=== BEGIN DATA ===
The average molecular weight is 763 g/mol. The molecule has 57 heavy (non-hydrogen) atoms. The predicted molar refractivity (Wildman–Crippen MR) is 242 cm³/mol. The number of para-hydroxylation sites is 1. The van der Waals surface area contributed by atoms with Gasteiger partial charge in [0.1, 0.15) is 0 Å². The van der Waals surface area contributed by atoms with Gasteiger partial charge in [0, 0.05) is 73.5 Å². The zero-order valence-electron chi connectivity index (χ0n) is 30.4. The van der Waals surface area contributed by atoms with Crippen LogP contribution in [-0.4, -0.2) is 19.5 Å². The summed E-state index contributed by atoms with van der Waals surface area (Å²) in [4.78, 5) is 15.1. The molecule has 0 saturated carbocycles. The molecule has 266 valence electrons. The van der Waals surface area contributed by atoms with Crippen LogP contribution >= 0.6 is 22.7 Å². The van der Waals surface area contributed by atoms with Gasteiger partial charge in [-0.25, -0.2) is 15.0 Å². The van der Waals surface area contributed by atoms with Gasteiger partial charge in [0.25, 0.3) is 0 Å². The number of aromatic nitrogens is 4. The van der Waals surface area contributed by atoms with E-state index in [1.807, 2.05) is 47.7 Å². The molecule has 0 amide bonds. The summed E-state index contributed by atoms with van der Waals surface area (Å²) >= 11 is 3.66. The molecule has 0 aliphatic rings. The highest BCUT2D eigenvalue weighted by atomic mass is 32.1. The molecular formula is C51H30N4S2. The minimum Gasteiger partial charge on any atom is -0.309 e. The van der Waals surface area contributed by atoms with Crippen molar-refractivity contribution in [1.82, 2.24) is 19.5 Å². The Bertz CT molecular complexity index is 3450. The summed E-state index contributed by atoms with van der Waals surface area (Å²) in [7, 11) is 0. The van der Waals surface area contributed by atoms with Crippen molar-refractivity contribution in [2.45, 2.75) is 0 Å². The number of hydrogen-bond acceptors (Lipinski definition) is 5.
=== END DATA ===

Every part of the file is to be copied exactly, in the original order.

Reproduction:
The average molecular weight is 763 g/mol. The molecule has 57 heavy (non-hydrogen) atoms. The predicted molar refractivity (Wildman–Crippen MR) is 242 cm³/mol. The number of para-hydroxylation sites is 1. The van der Waals surface area contributed by atoms with Gasteiger partial charge in [0.1, 0.15) is 0 Å². The van der Waals surface area contributed by atoms with Gasteiger partial charge in [0, 0.05) is 73.5 Å². The zero-order valence-electron chi connectivity index (χ0n) is 30.4. The van der Waals surface area contributed by atoms with Crippen LogP contribution in [-0.4, -0.2) is 19.5 Å². The summed E-state index contributed by atoms with van der Waals surface area (Å²) in [4.78, 5) is 15.1. The molecule has 0 saturated carbocycles. The molecule has 266 valence electrons. The van der Waals surface area contributed by atoms with Crippen LogP contribution >= 0.6 is 22.7 Å². The van der Waals surface area contributed by atoms with Gasteiger partial charge in [-0.25, -0.2) is 15.0 Å². The van der Waals surface area contributed by atoms with Gasteiger partial charge in [0.25, 0.3) is 0 Å². The number of aromatic nitrogens is 4. The van der Waals surface area contributed by atoms with E-state index in [1.807, 2.05) is 47.7 Å². The molecule has 0 amide bonds. The summed E-state index contributed by atoms with van der Waals surface area (Å²) >= 11 is 3.66. The molecule has 0 aliphatic rings. The highest BCUT2D eigenvalue weighted by atomic mass is 32.1. The molecular formula is C51H30N4S2. The minimum Gasteiger partial charge on any atom is -0.309 e. The van der Waals surface area contributed by atoms with Crippen molar-refractivity contribution in [1.82, 2.24) is 19.5 Å². The Bertz CT molecular complexity index is 3450. The summed E-state index contributed by atoms with van der Waals surface area (Å²) in [7, 11) is 0. The van der Waals surface area contributed by atoms with Crippen molar-refractivity contribution in [2.45, 2.75) is 0 Å². The number of hydrogen-bond acceptors (Lipinski definition) is 5.